As difficult as it must be for you to believe, dear readers, there are some things at which I am not amazingly skilled. In fact (brace yourselfs) there are multiple areas where my skill level is so low that special measuring equipment must be brought in just to determine the exact level of suckitude. (I suspect that that is a “Havi-ism” but I’m not good enough at attribution to go and check it out.)
I used to work frantically (and usually unsuccessfully) to either cover up or rationalize these areas — because after many years of education I’d been convinced that we all had to be good at everything. Geometry, Chemistry, English, Folk Dancing, Athletics — and that if you weren’t great you just kept slogging to improve.
Then, I read “Now, Discover Your Strengths” byMarcus Buckingham. (Well, I already knew Marcus from “First, Break All The Rules”.) People talk about books that change their lives, and this was the one that did it for me.
In a nutshell: You’ve got things that you’re really great at, and things that you suck at. (Well, he doesn’t say “suck”.) And if you focus all your time on improving what you don’t do well, you someday might improve all the way to kind-of-all-right. But if you focus on the things you’re already great at, you could become world-class.
Short aside — this is usually where people say “Well, but what if that thing I’m bad at is realtionships? Or raising children? Or world peace?” And then I say “I’m trying to make a point here — bite me!”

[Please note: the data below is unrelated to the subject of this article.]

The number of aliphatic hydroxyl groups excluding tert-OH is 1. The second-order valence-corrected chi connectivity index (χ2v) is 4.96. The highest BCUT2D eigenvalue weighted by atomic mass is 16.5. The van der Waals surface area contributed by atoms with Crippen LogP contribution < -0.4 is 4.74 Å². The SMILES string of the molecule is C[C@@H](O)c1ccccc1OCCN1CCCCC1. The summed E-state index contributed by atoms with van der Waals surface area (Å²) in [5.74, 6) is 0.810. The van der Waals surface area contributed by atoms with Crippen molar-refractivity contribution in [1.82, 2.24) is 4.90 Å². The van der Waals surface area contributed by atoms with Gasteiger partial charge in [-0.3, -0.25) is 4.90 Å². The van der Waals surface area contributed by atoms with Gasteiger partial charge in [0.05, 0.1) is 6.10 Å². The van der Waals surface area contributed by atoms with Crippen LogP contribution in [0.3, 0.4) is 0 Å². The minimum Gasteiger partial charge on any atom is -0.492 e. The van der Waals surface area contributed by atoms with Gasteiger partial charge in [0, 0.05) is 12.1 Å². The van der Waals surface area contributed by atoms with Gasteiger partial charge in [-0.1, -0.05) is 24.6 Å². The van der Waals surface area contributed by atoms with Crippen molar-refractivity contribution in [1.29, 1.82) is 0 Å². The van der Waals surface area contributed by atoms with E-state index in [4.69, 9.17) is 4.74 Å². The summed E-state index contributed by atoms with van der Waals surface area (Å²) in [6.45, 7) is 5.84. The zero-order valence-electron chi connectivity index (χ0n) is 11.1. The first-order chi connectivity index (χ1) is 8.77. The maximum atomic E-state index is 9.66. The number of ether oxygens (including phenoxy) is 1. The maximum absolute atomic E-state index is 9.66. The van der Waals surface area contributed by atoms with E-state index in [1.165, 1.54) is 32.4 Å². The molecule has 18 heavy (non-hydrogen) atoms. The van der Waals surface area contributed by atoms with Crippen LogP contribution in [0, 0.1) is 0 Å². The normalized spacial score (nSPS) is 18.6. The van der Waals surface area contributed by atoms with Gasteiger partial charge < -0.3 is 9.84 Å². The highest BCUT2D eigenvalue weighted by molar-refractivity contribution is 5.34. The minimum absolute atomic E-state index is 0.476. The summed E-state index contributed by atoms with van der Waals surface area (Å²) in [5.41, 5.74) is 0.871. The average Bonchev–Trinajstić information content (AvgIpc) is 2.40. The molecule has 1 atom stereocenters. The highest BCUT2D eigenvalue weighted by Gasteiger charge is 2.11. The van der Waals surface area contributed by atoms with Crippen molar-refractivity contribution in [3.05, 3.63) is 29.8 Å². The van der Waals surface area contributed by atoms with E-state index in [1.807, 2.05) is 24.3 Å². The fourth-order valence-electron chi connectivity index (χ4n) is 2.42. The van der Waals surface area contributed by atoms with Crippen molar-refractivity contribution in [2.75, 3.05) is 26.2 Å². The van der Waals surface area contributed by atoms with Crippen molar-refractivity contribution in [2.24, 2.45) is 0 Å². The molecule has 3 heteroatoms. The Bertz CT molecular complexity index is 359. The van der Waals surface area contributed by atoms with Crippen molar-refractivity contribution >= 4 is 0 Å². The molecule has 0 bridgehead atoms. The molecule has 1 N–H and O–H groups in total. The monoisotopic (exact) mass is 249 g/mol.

It changed how I think about the skills that I need to run my business, the skills I need to live my life, and the skills I need to get where I want to go. Now I have three categories:
- Things I’m Great At
- Things I Suck At, But Would LIKE To Improve At
- Things I Could Die Without Ever, Ever Doing Again
I spend lots of time trying to improve at #1 — to the point where I can charge clients embarrassing amounts of money because I’m the cat’s ass.
I spend some time at #2, connecting with the best experts and training I can find — often failing over and over — to improve at something I’d really LIKE to do better.
I spend virtually no time on #3, and either pay someone else or find a way to just stop doing stuff that I’m really not good at.
I was reminded of this the other day, when I offended a friend by observing that she really sucked at a particular skill. (I had noticed that she was telling this to a large group, and celebrating the fact that she’d found an assistant who could handle this task seamlessly — so my friend could do the voodo that she do do so well.) But in my typical insensitive way, I forgot that some people havn’t had my years and years of announcing to the world that they suck at stuff.
So I’m now adding a “Step Four” to the list.
Announce, loudly and proudly, that there are things that you suck at. And that it’s really OK with you — actually, that you’re proud of it.
That it benefits your clients, because you’re focused like a laser beam on improving the skill set that they pay you for. That it benefits your spouse, because you’re focused on being the best husband/wife/partner/clone that you can be.
At first, it’s hard. Like admitting you’re an addict at an AA meeting. But it gets easier and easier with time. Soon, you’ll laugh as you say it — and your audience will laugh right along with you. Because if the “expert” is allowed to have weak spots, maybe they won’t be so afraid of looking silly. Or asking for your horrendously overpriced help.